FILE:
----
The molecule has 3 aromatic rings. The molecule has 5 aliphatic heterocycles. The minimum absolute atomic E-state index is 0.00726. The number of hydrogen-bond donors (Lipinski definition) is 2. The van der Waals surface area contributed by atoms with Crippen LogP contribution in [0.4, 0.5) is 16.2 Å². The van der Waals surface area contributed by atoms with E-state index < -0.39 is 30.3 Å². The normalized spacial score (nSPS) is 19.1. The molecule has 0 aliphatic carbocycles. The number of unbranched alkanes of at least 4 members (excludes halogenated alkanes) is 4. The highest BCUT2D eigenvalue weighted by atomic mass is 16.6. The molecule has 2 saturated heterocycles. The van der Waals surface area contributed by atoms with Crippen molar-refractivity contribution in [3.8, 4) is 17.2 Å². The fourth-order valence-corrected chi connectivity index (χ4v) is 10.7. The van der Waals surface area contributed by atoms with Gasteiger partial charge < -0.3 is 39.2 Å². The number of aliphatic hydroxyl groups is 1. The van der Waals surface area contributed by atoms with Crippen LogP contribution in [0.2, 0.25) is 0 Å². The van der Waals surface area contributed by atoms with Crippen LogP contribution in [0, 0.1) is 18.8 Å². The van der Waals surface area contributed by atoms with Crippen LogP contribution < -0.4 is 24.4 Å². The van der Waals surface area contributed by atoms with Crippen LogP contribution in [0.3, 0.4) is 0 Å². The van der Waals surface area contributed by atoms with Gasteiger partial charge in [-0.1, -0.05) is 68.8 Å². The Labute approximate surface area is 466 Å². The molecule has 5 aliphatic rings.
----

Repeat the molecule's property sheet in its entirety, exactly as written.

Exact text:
The molecule has 3 aromatic rings. The molecule has 5 aliphatic heterocycles. The minimum absolute atomic E-state index is 0.00726. The number of hydrogen-bond donors (Lipinski definition) is 2. The van der Waals surface area contributed by atoms with Crippen LogP contribution in [0.4, 0.5) is 16.2 Å². The van der Waals surface area contributed by atoms with E-state index < -0.39 is 30.3 Å². The normalized spacial score (nSPS) is 19.1. The molecule has 0 aliphatic carbocycles. The number of unbranched alkanes of at least 4 members (excludes halogenated alkanes) is 4. The highest BCUT2D eigenvalue weighted by atomic mass is 16.6. The molecule has 2 saturated heterocycles. The van der Waals surface area contributed by atoms with Crippen molar-refractivity contribution in [3.8, 4) is 17.2 Å². The fourth-order valence-corrected chi connectivity index (χ4v) is 10.7. The van der Waals surface area contributed by atoms with Gasteiger partial charge < -0.3 is 39.2 Å². The number of aliphatic hydroxyl groups is 1. The van der Waals surface area contributed by atoms with Crippen LogP contribution in [0.2, 0.25) is 0 Å². The van der Waals surface area contributed by atoms with Crippen LogP contribution in [0, 0.1) is 18.8 Å². The van der Waals surface area contributed by atoms with Crippen LogP contribution < -0.4 is 24.4 Å². The van der Waals surface area contributed by atoms with Crippen LogP contribution in [0.3, 0.4) is 0 Å². The van der Waals surface area contributed by atoms with Gasteiger partial charge in [-0.1, -0.05) is 68.8 Å². The Labute approximate surface area is 466 Å². The molecule has 5 aliphatic rings.